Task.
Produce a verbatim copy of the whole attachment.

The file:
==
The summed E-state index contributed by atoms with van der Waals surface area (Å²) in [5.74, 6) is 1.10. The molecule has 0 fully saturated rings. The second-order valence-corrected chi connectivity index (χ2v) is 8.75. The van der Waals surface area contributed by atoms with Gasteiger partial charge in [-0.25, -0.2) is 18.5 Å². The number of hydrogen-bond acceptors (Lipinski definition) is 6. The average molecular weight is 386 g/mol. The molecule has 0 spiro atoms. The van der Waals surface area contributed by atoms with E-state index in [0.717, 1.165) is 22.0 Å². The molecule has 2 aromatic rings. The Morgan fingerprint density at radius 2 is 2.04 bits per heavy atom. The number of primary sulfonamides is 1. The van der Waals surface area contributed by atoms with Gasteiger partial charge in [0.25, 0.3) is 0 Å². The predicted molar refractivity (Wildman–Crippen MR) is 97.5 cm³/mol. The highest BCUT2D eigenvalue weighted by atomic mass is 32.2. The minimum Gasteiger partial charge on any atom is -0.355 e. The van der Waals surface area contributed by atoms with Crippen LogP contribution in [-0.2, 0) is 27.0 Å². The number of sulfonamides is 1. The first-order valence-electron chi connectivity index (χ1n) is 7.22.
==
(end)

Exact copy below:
The summed E-state index contributed by atoms with van der Waals surface area (Å²) in [5.74, 6) is 1.10. The molecule has 0 fully saturated rings. The second-order valence-corrected chi connectivity index (χ2v) is 8.75. The van der Waals surface area contributed by atoms with Gasteiger partial charge in [-0.25, -0.2) is 18.5 Å². The number of hydrogen-bond acceptors (Lipinski definition) is 6. The average molecular weight is 386 g/mol. The molecule has 0 spiro atoms. The van der Waals surface area contributed by atoms with E-state index in [0.717, 1.165) is 22.0 Å². The molecule has 2 aromatic rings. The Morgan fingerprint density at radius 2 is 2.04 bits per heavy atom. The number of primary sulfonamides is 1. The van der Waals surface area contributed by atoms with Gasteiger partial charge in [0.25, 0.3) is 0 Å². The predicted molar refractivity (Wildman–Crippen MR) is 97.5 cm³/mol. The highest BCUT2D eigenvalue weighted by atomic mass is 32.2. The minimum Gasteiger partial charge on any atom is -0.355 e. The van der Waals surface area contributed by atoms with Crippen LogP contribution in [-0.2, 0) is 27.0 Å². The number of sulfonamides is 1. The first-order valence-electron chi connectivity index (χ1n) is 7.22.